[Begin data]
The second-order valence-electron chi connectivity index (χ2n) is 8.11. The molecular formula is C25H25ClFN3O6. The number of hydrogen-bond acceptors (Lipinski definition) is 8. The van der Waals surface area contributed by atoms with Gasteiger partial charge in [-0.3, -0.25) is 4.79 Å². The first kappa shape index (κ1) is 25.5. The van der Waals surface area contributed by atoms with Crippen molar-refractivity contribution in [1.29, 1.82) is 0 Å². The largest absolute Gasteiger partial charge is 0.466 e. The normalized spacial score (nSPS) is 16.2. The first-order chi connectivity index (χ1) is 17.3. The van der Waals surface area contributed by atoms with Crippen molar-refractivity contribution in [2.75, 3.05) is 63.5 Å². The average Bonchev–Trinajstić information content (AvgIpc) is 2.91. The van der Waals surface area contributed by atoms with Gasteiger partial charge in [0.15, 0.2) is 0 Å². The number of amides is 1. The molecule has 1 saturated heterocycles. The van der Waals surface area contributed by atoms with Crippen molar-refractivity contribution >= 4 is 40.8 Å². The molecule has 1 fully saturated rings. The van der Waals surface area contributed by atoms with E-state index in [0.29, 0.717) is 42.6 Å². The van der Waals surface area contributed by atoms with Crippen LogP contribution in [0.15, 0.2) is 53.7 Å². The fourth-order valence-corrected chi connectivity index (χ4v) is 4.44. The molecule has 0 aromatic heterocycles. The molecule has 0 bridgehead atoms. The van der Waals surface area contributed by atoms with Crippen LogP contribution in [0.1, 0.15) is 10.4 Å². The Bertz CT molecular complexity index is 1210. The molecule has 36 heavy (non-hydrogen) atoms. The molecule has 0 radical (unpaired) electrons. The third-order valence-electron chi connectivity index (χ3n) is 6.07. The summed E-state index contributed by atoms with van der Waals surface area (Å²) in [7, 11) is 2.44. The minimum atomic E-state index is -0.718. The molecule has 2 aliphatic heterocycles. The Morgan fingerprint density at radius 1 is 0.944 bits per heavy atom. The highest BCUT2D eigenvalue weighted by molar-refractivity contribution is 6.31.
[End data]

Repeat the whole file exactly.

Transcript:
The second-order valence-electron chi connectivity index (χ2n) is 8.11. The molecular formula is C25H25ClFN3O6. The number of hydrogen-bond acceptors (Lipinski definition) is 8. The van der Waals surface area contributed by atoms with Gasteiger partial charge in [-0.3, -0.25) is 4.79 Å². The first kappa shape index (κ1) is 25.5. The van der Waals surface area contributed by atoms with Crippen molar-refractivity contribution in [1.29, 1.82) is 0 Å². The largest absolute Gasteiger partial charge is 0.466 e. The normalized spacial score (nSPS) is 16.2. The first-order chi connectivity index (χ1) is 17.3. The van der Waals surface area contributed by atoms with Crippen molar-refractivity contribution in [2.75, 3.05) is 63.5 Å². The average Bonchev–Trinajstić information content (AvgIpc) is 2.91. The van der Waals surface area contributed by atoms with Gasteiger partial charge in [0.15, 0.2) is 0 Å². The number of amides is 1. The molecule has 1 saturated heterocycles. The van der Waals surface area contributed by atoms with Crippen molar-refractivity contribution >= 4 is 40.8 Å². The molecule has 1 fully saturated rings. The van der Waals surface area contributed by atoms with E-state index in [0.29, 0.717) is 42.6 Å². The van der Waals surface area contributed by atoms with Crippen LogP contribution in [0.15, 0.2) is 53.7 Å². The fourth-order valence-corrected chi connectivity index (χ4v) is 4.44. The molecule has 0 aromatic heterocycles. The molecule has 0 bridgehead atoms. The van der Waals surface area contributed by atoms with Crippen LogP contribution in [0.1, 0.15) is 10.4 Å². The Bertz CT molecular complexity index is 1210. The molecule has 36 heavy (non-hydrogen) atoms. The molecule has 0 radical (unpaired) electrons. The third-order valence-electron chi connectivity index (χ3n) is 6.07. The summed E-state index contributed by atoms with van der Waals surface area (Å²) in [7, 11) is 2.44. The minimum atomic E-state index is -0.718. The molecule has 2 aliphatic heterocycles. The Morgan fingerprint density at radius 1 is 0.944 bits per heavy atom. The highest BCUT2D eigenvalue weighted by molar-refractivity contribution is 6.31.